How A Lost Internment Camp Became A National Monument
The USS Arizona Memorial. Diamond Head. Waikiki Beach. For most people, these places are synonymous with Hawai’i. But what about Honouliuli?
Until a few years ago, most Americans had never heard of this WWII internment camp site not far from Pearl Harbor. And then in 2015 Honouliuli made headlines when President Obama designated the place a National Monument, exercising the authority granted to him by the Antiquities Act.
Almost lost forever to the jungle, this historic site of conscience will, according to the Presidential Proclamation protecting it, ultimately serve “as a powerful reminder of the need to protect civil liberties in times of conflict, and the effects of martial law on civil society.”
Motivated by a request in the late 1990s from local media inquiring about its location, Japanese Cultural Center of Hawai’i (JCCH) volunteers began a four-year search for the Honouliuli site, ultimately rediscovering it in 2002. When Monsanto acquired a roughly 2,300-acre agricultural plot in 2007, it knew the land included remnants of the internment camp site and pledged to work with the community to help preserve and protect it. That same year, the National Trust for Historic Preservation provided a grant to fund an archaeological survey of the area.
The survey, suggests JCCH President and Executive Director Carole Hayashino, would not have been possible without close collaboration among JCCH; the former landowner, Campbell Estate; and the new landowner, Monsanto Hawai’i.
“Archaeologists,” says Hayashino, “discovered a few standing buildings, concrete foundations, rock walls, remnants of a fence and a historic aqueduct on the site.” Additional field work and written reports were completed between 2008 and 2012, culminating with the 2012 addition of Honouliuli to the National Register of Historic Places.
Shortly after Monsanto’s transfer of the internment camp land to the federal government in 2015, it began working with National Park Service (NPS) staff, and JCCH on plans for opening the site for public visitation. Though it will be years before the public will be able to access Honouliuli, I used the opportunity of a recent visit to Hawai’i to get a behind-the-scenes glimpse of a monument in the making.
Dubbed “Hell Valley” by the 400 civilian internees and 4,000 prisoners of war confined there in the years after Japan’s attack on Pearl Harbor, Honouliuli lives up to its ignominious epithet. As Hayashino, NPS Planner Rebecca Rinas, and I made our way from Monsanto’s offices on a breezy plain with views to the ocean down into a deep, hot, windless gulch, I experienced a mild degree of the suffering prisoners would have endured during their detainment.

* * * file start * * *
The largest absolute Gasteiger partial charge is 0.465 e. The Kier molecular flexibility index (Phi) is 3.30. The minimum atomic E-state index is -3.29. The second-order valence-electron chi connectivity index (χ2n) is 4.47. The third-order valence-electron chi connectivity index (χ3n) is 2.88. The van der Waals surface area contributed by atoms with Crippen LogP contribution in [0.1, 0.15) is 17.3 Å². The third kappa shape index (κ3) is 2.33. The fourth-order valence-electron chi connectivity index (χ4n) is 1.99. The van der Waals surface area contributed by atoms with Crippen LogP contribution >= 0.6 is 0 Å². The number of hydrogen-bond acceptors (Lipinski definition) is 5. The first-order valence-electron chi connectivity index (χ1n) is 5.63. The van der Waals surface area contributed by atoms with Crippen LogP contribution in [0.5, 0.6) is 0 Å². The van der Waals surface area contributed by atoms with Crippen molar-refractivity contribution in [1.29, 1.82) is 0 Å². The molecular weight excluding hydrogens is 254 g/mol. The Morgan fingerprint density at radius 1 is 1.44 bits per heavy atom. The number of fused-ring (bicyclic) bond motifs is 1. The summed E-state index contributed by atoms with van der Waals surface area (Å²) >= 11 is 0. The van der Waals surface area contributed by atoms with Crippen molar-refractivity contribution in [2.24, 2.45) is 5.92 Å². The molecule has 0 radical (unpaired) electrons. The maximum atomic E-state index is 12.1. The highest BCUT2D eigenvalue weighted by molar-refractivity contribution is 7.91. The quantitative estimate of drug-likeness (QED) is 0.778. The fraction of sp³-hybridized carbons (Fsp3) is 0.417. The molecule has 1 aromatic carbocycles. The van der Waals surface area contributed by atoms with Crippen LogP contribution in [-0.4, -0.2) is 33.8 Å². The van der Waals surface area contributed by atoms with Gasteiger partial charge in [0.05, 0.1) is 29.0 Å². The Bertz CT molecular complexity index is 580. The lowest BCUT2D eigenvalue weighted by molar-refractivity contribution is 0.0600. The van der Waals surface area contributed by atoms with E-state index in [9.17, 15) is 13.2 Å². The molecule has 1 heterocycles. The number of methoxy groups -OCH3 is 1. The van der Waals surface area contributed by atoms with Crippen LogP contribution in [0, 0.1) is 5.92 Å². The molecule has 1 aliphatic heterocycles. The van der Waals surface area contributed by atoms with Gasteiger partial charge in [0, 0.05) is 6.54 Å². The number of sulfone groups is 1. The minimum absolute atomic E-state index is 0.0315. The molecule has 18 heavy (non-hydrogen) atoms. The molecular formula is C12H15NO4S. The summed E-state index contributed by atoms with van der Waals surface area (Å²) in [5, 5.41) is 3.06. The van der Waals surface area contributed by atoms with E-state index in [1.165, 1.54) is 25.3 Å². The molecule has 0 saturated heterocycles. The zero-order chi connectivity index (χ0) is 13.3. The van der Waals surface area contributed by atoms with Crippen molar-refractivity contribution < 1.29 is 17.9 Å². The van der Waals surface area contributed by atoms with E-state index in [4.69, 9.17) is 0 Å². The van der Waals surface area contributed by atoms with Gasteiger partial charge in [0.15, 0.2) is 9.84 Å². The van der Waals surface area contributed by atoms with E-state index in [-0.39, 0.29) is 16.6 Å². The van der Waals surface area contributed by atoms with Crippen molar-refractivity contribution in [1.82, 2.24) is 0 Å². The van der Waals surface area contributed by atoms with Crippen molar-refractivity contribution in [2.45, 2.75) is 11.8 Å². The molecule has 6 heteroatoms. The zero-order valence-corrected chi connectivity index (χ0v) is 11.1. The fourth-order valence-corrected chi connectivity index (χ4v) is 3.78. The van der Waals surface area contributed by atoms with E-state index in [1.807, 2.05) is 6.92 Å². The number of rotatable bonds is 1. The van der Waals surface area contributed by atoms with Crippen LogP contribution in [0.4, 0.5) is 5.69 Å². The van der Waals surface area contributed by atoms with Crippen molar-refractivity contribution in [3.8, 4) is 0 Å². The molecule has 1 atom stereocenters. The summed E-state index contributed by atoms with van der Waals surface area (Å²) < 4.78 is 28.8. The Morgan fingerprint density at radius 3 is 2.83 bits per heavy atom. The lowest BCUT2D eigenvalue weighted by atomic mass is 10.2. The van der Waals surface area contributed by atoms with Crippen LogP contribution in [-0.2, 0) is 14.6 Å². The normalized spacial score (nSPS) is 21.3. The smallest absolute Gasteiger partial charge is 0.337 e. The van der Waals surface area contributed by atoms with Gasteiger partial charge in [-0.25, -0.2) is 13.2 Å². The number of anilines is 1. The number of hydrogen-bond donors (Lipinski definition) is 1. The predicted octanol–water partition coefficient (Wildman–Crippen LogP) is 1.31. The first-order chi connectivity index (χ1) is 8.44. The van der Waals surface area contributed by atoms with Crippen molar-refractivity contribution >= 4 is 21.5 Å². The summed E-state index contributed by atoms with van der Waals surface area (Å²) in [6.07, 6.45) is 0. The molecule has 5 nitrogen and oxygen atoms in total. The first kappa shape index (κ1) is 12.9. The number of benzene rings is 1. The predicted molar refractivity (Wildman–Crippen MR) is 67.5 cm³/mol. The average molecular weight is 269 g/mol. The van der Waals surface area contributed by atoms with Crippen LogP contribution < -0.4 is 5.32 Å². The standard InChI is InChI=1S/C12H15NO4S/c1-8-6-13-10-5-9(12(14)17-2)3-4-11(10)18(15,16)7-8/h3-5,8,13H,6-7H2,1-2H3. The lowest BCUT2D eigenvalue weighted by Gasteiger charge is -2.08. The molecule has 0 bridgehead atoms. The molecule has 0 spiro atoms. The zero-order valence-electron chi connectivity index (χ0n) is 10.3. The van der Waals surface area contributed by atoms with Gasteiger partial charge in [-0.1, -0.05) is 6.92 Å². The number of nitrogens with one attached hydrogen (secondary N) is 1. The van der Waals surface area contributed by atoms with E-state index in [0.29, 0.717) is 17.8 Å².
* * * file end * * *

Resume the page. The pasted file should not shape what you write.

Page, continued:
During our brief visit to the overgrown site, Rinas and Hayashino showed me the foundation of a former mess hall and the small aqueduct that provided the camp’s only running water. But what affected me most was the environment—the stifling heat, the dense tangle of grass and jungle, Hayashino’s admonishments to watch out for cane spiders, and the rustle of wild boars huffing in the brush.
It’s this environment, in part, says Rinas, that makes the process of preparing Honouliuli for public visitation so difficult.
“Vegetation management will be one of the major challenges associated with both resource preservation and the development of visitor facilities,” she says. “Honouliuli Gulch was used for ranching for a period of about 50 years following the closure of the camp in 1946. During this period native grasses were supplanted with a monoculture of guinea grass. A drought and fire resistant species, it can reach 6 feet tall under ideal conditions, so managing guinea grass (and other invasive species) will be one of the primary challenges in the years to come.”
But that is a long-term concern; the initial one is access.
“Located in a ravine surrounded by private land, there are no public roads leading to the site,” says Rinas. “The ability of NPS to allow for public access is ultimately contingent upon a public road or trail, the development of which needs to be part of a process addressing broader planning considerations as well as impacts to Honouliuli’s cultural and natural resources.”
While opening the site to the public will prove a longer, more difficult process than I imagined, all the work will have been worth it. After experiencing the place where hundreds of Americans suffered for no reason other than their heritage, I now, even more clearly than I did before, understand the dangers of rushing to judgement and making unilateral decisions on the basis of race, creed, or skin color.
Hayashino summarizes the importance of Honouliuli National Monument within that context: “Like the more recent Freedom Riders and Birmingham Civil Rights National Monuments in Alabama, Honouliuli can help celebrate the contributions of our diverse nation by bringing diversity and inclusion into our public lands and national park system. Preserving these places is the greatest gift we can leave to future generations, and it will contribute to building a more engaged and united America.”